On April 12, South Carolinians began a bombardment of Fort Sumpter, a US government installation in South Carolina on a tiny island in Charleston Harbor. On April 17, Jefferson Davis invited Southern ship owners to attack the North's merchant vessels. Two days later, Lincoln declared a naval blockade of all ports and coasts of the Confederate states. Davis spoke of Lincoln having declared war on the Confederacy, and he spoke of the wrongs suffered by the slave states. "Fanatical organizations," he said, "supplied with money by voluntary subscriptions, were assiduously engaged in exciting amongst the slaves a spirit of discontent and revolt. Means were furnished for their escape from their owners, and agents secretly employed to entice them to abscond."
In May, Britain declared its neutrality and its intention to respect the Union's blockade of Southern ports. The Confederates were disappointed. They had believed that Britain, because its industries were dependent on the South's cotton, would side with them and if necessary for the sake of cotton would go to war against the Union. But it would never happen. Through the war, the North would view Russia as a friend while it viewed Britain and France with suspicion.
There were to be four years of war between the Union and the Confederacy and the Union, the union with about 20 million white people, the Confederacy with only about 6 million of the pinkish pale ones, the Scotch-Irish et cetera. (Only about 25 percent of them owned slaves and only 12 percent had twenty or more slaves.)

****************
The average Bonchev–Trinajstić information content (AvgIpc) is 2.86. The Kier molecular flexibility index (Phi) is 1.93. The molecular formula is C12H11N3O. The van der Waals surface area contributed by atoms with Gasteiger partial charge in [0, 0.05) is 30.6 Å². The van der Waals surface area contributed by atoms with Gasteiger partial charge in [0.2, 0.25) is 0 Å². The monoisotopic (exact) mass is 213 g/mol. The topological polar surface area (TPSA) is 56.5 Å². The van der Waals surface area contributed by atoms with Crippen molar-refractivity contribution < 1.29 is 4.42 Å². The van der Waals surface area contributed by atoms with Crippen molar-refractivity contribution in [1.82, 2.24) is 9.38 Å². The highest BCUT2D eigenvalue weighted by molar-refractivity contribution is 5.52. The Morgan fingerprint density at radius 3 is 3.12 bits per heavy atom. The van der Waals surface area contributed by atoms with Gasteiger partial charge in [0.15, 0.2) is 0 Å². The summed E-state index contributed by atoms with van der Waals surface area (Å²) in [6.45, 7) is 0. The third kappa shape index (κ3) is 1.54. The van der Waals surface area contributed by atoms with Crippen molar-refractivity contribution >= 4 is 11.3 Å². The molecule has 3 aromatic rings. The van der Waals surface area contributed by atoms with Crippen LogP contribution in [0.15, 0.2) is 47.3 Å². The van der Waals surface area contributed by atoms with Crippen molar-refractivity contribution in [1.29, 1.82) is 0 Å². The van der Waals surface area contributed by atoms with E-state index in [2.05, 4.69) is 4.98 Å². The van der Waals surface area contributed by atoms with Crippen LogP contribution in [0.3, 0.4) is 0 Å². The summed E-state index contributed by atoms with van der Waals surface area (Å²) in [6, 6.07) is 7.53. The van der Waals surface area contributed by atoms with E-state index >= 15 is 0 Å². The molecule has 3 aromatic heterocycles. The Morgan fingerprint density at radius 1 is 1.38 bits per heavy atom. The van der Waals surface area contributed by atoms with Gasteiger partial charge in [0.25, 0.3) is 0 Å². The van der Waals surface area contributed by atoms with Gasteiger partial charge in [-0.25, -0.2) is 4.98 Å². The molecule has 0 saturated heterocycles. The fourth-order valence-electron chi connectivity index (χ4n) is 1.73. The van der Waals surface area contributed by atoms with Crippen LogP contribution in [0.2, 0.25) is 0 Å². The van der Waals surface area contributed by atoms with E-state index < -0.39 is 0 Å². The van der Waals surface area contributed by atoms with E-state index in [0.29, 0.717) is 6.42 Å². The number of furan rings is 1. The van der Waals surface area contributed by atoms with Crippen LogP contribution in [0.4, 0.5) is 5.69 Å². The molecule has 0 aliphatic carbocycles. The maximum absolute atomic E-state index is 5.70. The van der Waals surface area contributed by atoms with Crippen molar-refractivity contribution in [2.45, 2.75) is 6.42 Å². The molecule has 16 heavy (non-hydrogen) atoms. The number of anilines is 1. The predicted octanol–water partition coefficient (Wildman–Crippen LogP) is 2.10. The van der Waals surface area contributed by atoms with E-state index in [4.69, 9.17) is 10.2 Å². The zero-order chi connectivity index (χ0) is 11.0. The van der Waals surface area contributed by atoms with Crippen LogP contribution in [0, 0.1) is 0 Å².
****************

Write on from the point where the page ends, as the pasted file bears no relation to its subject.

The North's advantage over the Confederacy in industrial strength and population would have its effect. The Civil War historian Shelby Foote expressed this view in a quote now well known:
I think that the North fought that war with one hand behind its back... If there had been more Southern victories, and a lot more, the North simply would have brought that other hand out from behind its back. I don't think the South ever had a chance to win that War.
The Union made more use of its railway infrastructure than did the Confederacy. The South had no machine shop with which to produce marine engines, whereas the North had several dozens. With its navy the Union was able, slowly and inexorably, to tighten its blockade around Confederacy's ports. Writes Paul Kennedy:
By December 1864 the Union's navy total some 671 warships, including 236 steam vessels built since the war's beginning. Northern sea power was also vital in giving is armed forces control of the great inland rivers... It was the successful use of combined rail and water transport that which aided the union's offensives in the western theater.
In his book War Made New, historian Max Boot writes of "commanders on both sides having trouble coming to grips with the destructive potential of [their] new weapons" and adds:
Having seen frontal assaults work against the Mexican army, they tried the same tactics against each other and turned farm fields into abattoirs [slaughterhouses]. It took a few years of slaughter for both sides to start hiding their troops in trenches or dispersing them in order to mitigate the rifle's impact.